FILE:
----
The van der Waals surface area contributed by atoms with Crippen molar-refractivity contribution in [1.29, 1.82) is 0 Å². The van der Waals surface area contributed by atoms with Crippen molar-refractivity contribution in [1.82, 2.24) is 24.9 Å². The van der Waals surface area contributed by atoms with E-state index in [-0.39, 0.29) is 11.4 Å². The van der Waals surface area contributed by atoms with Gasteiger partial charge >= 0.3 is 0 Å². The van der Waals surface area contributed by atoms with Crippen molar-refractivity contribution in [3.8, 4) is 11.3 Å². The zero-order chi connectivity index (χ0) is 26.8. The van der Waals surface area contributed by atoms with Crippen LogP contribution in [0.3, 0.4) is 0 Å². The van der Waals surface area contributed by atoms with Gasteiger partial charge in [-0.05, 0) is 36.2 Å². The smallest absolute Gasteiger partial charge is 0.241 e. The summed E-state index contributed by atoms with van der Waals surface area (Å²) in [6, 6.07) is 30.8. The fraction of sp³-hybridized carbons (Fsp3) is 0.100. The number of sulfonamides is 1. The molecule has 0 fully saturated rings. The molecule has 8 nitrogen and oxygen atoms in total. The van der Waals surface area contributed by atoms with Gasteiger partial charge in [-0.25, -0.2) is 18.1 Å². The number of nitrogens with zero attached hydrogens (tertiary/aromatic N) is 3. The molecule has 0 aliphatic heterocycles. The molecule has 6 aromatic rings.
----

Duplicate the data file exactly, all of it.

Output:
The van der Waals surface area contributed by atoms with Crippen molar-refractivity contribution in [1.29, 1.82) is 0 Å². The van der Waals surface area contributed by atoms with Crippen molar-refractivity contribution in [1.82, 2.24) is 24.9 Å². The van der Waals surface area contributed by atoms with E-state index in [-0.39, 0.29) is 11.4 Å². The van der Waals surface area contributed by atoms with Gasteiger partial charge >= 0.3 is 0 Å². The van der Waals surface area contributed by atoms with Crippen molar-refractivity contribution in [3.8, 4) is 11.3 Å². The zero-order chi connectivity index (χ0) is 26.8. The van der Waals surface area contributed by atoms with Crippen LogP contribution in [0.3, 0.4) is 0 Å². The van der Waals surface area contributed by atoms with Gasteiger partial charge in [-0.05, 0) is 36.2 Å². The smallest absolute Gasteiger partial charge is 0.241 e. The summed E-state index contributed by atoms with van der Waals surface area (Å²) in [6, 6.07) is 30.8. The fraction of sp³-hybridized carbons (Fsp3) is 0.100. The number of sulfonamides is 1. The molecule has 0 fully saturated rings. The molecule has 8 nitrogen and oxygen atoms in total. The van der Waals surface area contributed by atoms with Gasteiger partial charge in [-0.25, -0.2) is 18.1 Å². The number of nitrogens with zero attached hydrogens (tertiary/aromatic N) is 3. The molecule has 0 aliphatic heterocycles. The molecule has 6 aromatic rings.